Personalization technology can lead to better experiences as it allows apps to customize their content for each individual user. But it can also chip away at user privacy. A company called Canopy wants to change that. It has developed a personalization engine that works without requiring users to log in or even provide an email. Instead, it uses a combination of on-device machine learning and differential privacy to offer a personalized experience to an app’s users. Now it’s demonstrating how this works with the launch of the news reader app, Tonic.
The new app is designed to be completely private, while also learning what you like over time, in order to offer a customized experience. But unlike other personalization engines, all the raw interaction and behavioral data stays on your own device. That means the company itself never see it, nor does any content provider or partner it works with, it says.
What we instead send over an encrypted connection to our server is a differentially private version of your personal interaction and behavior model. The local model of you that goes to Canopy never has a direct connection to the things you’ve interacted with, but instead represents an aggregate set of preferences of people like you. It’s a crucial difference for our approach: even in the worst case of the encryption failing, or our servers being hacked, no one could ever do anything with the private models because they do not represent any individual.
Another big differentiator is that Tonic puts you in control over your own personalization settings. This is not typical. If you’ve ever used an app powered by personalization technology, there’s probably been a point where you were recommended a song, video, or a news article, for example, that seemed to be entirely wrong and not representative of something you’d actually like. But you may have been at a loss as to why it was recommended, because most apps don’t detail this sort of information.
Tonic, on the other hand, lets you view, change and even reset your personalization settings whenever you want.
While Tonic is mainly meant to demonstrate of its engine in action — Canopy’s larger goal is to license the technology — the app itself has several other features that make it worth a look.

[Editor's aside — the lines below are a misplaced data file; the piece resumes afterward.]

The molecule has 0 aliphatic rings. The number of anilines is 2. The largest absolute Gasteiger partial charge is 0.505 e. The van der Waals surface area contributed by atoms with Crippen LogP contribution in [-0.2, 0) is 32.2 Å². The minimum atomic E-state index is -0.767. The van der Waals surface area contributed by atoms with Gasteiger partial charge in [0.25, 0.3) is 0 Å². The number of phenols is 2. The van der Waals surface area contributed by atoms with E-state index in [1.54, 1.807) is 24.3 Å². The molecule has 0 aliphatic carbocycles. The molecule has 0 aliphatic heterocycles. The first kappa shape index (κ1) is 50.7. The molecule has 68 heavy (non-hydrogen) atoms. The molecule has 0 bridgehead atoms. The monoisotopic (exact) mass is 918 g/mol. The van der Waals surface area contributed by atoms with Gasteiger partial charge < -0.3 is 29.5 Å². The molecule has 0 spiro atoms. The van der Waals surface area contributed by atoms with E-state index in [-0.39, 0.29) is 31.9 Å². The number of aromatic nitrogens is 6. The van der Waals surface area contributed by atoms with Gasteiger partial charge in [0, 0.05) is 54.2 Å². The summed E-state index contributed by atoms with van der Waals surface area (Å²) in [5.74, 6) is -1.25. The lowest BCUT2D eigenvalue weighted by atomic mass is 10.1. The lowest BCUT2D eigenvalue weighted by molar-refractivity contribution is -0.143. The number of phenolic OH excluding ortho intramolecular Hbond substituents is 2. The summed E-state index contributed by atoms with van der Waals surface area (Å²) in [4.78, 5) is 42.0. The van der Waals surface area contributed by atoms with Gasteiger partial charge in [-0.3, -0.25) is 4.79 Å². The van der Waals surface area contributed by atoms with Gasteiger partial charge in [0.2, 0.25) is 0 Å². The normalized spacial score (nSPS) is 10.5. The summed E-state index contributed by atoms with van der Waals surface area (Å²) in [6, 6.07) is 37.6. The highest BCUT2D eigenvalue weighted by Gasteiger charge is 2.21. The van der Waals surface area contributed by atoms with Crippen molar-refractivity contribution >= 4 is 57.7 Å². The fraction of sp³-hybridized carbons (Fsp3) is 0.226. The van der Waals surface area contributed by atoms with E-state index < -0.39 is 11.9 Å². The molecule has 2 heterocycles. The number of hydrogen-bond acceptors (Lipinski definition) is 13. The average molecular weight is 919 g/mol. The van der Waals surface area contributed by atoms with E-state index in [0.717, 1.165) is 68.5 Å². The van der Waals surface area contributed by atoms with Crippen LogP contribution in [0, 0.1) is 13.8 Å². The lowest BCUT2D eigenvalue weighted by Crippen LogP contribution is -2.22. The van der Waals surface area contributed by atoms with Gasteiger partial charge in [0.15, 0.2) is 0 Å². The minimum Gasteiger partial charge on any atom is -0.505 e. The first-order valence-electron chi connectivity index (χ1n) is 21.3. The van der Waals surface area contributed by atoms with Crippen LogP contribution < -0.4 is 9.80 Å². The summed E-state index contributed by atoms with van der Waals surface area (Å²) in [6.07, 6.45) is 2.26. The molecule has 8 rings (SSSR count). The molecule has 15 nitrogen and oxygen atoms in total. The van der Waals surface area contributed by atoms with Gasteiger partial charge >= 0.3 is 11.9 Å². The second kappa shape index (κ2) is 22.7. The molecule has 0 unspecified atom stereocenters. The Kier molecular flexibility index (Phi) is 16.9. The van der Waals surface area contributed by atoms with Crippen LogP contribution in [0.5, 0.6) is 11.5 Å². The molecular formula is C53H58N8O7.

The company employs a human editorial team to help select the app’s news content, to ensure that it’s not offering a bunch of noise, like clickbait or “hate-reads.” It also avoids breaking news and “hot takes,” it says, as it’s not designed to be an app you use to track the latest news with urgency.
Instead, Tonic pulls from a diversity of sources with its core focus on bringing you a curated, personalized selection of daily reads to inform and inspire. And in the spirit of digital well-being, it’s a finite list of articles — not an endless news feed.
“We made Tonic because we were tired of having to give up our digital selves to get great recommendations, and because we wanted to build an alternative to endless feeds optimized for maximum engagement, breaking news, and outrage,” the company explains in its announcement of the app’s launch.
The technology’s arrival comes at a time when big tech is being investigated for carelessness with user data, and there’s increased attention on user privacy in general. Apple, for example, has made its respect for user privacy a key selling point for its hardware and software.
The New York-based startup was founded by Brian Whitman, formerly the founder of The Echo Nest and a former principal scientist at Spotify. The team also includes several ex-Spotify, Instagram, Google and New York Times execs. It’s seed-funded by Matrix Partners, and other investors from Spotify, WeWork, Splice, MIT Media Lab, Keybase, and more to the tune of $4.5 million dollars.